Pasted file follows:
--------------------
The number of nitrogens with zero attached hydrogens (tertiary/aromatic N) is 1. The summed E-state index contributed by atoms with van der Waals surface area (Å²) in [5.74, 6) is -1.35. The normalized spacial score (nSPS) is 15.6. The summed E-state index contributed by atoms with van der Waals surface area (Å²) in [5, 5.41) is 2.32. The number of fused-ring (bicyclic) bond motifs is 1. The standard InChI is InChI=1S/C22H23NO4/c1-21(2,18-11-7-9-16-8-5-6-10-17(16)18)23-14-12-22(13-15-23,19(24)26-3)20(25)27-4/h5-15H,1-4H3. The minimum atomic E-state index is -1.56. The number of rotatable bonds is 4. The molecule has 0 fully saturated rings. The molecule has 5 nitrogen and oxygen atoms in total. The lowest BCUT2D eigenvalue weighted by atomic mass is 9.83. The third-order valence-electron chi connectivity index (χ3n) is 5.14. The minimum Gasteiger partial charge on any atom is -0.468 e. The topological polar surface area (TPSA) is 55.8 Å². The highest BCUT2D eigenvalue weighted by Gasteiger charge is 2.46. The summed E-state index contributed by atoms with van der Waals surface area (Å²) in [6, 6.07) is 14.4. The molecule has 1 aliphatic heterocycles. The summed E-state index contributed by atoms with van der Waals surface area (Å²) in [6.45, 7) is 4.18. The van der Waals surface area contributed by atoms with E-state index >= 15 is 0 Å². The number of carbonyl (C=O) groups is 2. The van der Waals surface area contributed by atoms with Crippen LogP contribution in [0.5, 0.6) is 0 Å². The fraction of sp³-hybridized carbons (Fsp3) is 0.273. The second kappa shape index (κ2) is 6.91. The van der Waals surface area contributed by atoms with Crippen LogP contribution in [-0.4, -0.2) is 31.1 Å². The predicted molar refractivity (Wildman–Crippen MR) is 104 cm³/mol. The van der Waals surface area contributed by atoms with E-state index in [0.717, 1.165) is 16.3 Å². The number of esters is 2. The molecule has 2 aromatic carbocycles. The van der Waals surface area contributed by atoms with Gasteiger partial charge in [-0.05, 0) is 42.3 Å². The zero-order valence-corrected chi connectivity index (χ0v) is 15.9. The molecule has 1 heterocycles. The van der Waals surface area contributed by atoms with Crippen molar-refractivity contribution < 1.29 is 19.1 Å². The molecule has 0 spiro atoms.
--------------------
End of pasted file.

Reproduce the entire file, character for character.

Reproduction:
The number of nitrogens with zero attached hydrogens (tertiary/aromatic N) is 1. The summed E-state index contributed by atoms with van der Waals surface area (Å²) in [5.74, 6) is -1.35. The normalized spacial score (nSPS) is 15.6. The summed E-state index contributed by atoms with van der Waals surface area (Å²) in [5, 5.41) is 2.32. The number of fused-ring (bicyclic) bond motifs is 1. The standard InChI is InChI=1S/C22H23NO4/c1-21(2,18-11-7-9-16-8-5-6-10-17(16)18)23-14-12-22(13-15-23,19(24)26-3)20(25)27-4/h5-15H,1-4H3. The minimum atomic E-state index is -1.56. The number of rotatable bonds is 4. The molecule has 0 fully saturated rings. The molecule has 5 nitrogen and oxygen atoms in total. The lowest BCUT2D eigenvalue weighted by atomic mass is 9.83. The third-order valence-electron chi connectivity index (χ3n) is 5.14. The minimum Gasteiger partial charge on any atom is -0.468 e. The topological polar surface area (TPSA) is 55.8 Å². The highest BCUT2D eigenvalue weighted by Gasteiger charge is 2.46. The summed E-state index contributed by atoms with van der Waals surface area (Å²) in [6, 6.07) is 14.4. The molecule has 1 aliphatic heterocycles. The summed E-state index contributed by atoms with van der Waals surface area (Å²) in [6.45, 7) is 4.18. The van der Waals surface area contributed by atoms with E-state index >= 15 is 0 Å². The number of carbonyl (C=O) groups is 2. The van der Waals surface area contributed by atoms with Crippen LogP contribution in [0.5, 0.6) is 0 Å². The fraction of sp³-hybridized carbons (Fsp3) is 0.273. The second kappa shape index (κ2) is 6.91. The van der Waals surface area contributed by atoms with Crippen LogP contribution in [-0.4, -0.2) is 31.1 Å². The predicted molar refractivity (Wildman–Crippen MR) is 104 cm³/mol. The van der Waals surface area contributed by atoms with E-state index in [0.717, 1.165) is 16.3 Å². The number of esters is 2. The molecule has 2 aromatic carbocycles. The van der Waals surface area contributed by atoms with Gasteiger partial charge in [-0.05, 0) is 42.3 Å². The zero-order valence-corrected chi connectivity index (χ0v) is 15.9. The molecule has 1 heterocycles. The van der Waals surface area contributed by atoms with Crippen molar-refractivity contribution < 1.29 is 19.1 Å². The molecule has 0 spiro atoms.